OpenRule Mercury

Friday, October 31st, 2008

About 2 months of coding has finally paid off. Mercury has been release earlier this week. This is the first stable version of the screen ruler OpenRule. It is a very basic version of the popular freeware program JRuler. One of my favorite features is the snap to zero functionality, which will snap the ruler to your cursor at pixel zero. More information can be found on the project page.

OpenRule roadmap

Monday, October 27th, 2008

This is the overall roadmap for the OpenRule software. The current status version of OpenRule is marked below in orange-yellow. Hopefully, by the time we reach Mars status OpenRule can be marked as mature and will not need any more additional features. As always you can get the most up to date version on the project page.

Mercury (1.x)

  • Must be always on top
  • Have ruler ticks counting off the units
  • Displays the number of pixels from the beginning of the ruler (pixel 0)
  • Ruler should be easily re-sizable
  • A fast key for flipping between horizontal and vertical modes.
  • Close and minimize buttons
  • Snap beginning of ruler to cursor
  • The ruler is drag-able

Venus (2.x)

  • Add Program icon to replace the default Java Icon.
  • Allow the ruler to be transparent
  • Allow the ruler to be different colors.
  • Nudge the whole ruler by a pixel using arrow keys    (left, right, top and bottom)
  • A leader hangs off of the ruler which easily shows where your cursor is on the ruler
  • About menu item
  • Help menu item
  • Change the tick units (px, inch, cm, pica, custom)
  • Add Default Preferences for: color and transparency, orientation, always on top, tick units,

Earth (3.x)

  • Reorganize code to be more efficient and faster
  • Measure anywhere on the ruler
  • Change the color of the tick leader
  • Change the color of the ticks and measurements
  • Default Preference for bar layout
  • Bookmark option to mark points on the ruler
  • Snap end of the ruler to cursor
  • Snap ruler to cursor at pixel position X
  • Snap cursor to end of ruler
  • Snap cursor to beginning of ruler
  • Snap cursor to nearest tick
  • Snap cursor to nearest tick mode
  • Click, click measure mode (The mouse click defines the beginning and ending positions)
  • Swap the info bar and tick bar

Mars (4.x)

  • Rotate ruler
  • Click, click measure at an angle (The mouse click defines the beginning and ending positions)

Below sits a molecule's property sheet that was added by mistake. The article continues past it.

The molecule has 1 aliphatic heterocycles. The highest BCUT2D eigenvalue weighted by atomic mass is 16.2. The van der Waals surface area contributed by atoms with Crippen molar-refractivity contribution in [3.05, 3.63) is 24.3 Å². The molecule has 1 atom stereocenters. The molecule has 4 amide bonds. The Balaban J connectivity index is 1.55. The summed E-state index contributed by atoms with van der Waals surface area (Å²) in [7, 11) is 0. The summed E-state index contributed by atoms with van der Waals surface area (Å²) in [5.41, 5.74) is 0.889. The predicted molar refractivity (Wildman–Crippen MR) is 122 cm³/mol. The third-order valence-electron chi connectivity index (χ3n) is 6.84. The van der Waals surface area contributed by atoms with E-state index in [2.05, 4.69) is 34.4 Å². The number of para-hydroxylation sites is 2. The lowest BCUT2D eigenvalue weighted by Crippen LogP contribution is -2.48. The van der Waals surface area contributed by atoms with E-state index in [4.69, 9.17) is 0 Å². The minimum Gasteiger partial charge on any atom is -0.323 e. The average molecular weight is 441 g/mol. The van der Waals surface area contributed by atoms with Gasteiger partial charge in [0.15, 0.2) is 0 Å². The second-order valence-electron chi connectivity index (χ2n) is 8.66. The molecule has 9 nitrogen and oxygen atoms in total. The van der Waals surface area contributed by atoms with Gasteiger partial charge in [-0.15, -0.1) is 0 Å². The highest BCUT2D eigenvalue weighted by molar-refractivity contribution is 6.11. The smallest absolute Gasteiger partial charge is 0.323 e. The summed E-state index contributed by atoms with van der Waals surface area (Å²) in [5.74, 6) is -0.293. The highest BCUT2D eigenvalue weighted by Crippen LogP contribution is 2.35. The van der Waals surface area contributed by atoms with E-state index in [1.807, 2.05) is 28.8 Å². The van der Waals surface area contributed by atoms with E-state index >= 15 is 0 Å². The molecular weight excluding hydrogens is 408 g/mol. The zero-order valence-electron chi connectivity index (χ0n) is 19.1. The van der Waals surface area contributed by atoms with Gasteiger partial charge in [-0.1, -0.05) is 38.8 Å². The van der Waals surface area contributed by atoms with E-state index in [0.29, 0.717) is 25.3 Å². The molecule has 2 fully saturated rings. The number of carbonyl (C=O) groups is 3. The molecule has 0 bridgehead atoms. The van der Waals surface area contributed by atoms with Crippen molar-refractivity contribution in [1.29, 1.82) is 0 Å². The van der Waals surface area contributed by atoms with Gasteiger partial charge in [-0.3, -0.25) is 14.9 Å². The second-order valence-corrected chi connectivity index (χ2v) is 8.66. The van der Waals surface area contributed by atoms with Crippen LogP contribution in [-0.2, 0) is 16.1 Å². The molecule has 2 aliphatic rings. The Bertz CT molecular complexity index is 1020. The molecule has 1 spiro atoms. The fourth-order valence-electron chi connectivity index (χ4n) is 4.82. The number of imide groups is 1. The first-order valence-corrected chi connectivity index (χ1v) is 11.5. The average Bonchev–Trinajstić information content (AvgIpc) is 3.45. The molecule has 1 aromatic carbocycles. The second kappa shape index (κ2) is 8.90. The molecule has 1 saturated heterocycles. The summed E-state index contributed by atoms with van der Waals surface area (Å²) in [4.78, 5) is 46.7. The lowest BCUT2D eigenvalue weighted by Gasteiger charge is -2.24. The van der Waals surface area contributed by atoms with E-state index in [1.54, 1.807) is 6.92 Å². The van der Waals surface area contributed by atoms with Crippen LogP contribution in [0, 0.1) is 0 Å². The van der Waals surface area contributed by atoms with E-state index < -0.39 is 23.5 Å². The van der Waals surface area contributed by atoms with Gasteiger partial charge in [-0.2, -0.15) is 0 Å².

Revision List*

• Must be always on top — Make this optional but default to “always on top”
• Nudge by 5 pixels when using ctrl+arrow keys

Bug List*

Does not work on Mac (Java 1.5.x)

Found a Bug? Report it!

Ongoing Tasks

• Code documentation
• Getting started and Help sections
• Streamlining code making it efficient

*A significant amount of minor revisions and bugs can count for a version or significant internal code revision.

OpenRule update

Thursday, October 23rd, 2008

This past week has seen lots of effort in getting the basic version of OpenRule up and running. Here are some highlights:

  • Developed the vertical version of the ruler
  • Added the RulerEvent and RulerListener claases to address
    • flipping between the two Ruler modes
    • form controls (minimizing, exiting)
    • global keyboard commands
  • Allow the ruler to resize

You can download the newest version of the ruler here and the code here. Have comments or questions about OpenRule? Email us at paul(at)leadiv(dot)com or post a comment on this post.
Always welcome other developers to help make OpenRule even better. If you are interested please contact me here paul(at)leadiv(dot)com

popup menu trouble

Saturday, October 18th, 2008

I ran into some trouble when I tried putting the popup menu on the ruler. It rendered the dragging functionality useless. I was unable to attach the menu to the frame which where the draggable functionality is implemented. The solution I found was to apply the draggable events to the main ruler panel which is where the popup menu resides as well. This way the popup menu listeners do not consume all of the mouse listening events.

blender and community

Thursday, January 10th, 2008

Community is a very important aspect of any open source project. The community is what helps to shape the project, debug new code and write documentation. This is why open source projects can develop so much faster then traditional approaches to software development in such a robust way. Another investment the community makes is through monetary. An example of this is the Blender project. I have been reading a little about blender recently — an open source 3d modeling program. Blender had its humble beginnings as a shareware program until the company went bankrupted. A deal was made with the creditors to allow the blender code base to be publicly released for a one time payment of $102,000. Blender must have had a pretty good user community because in less then two months this was raised and blender became open source. I wish I could have done that for my college education, instead of taking out loans! More about Blender.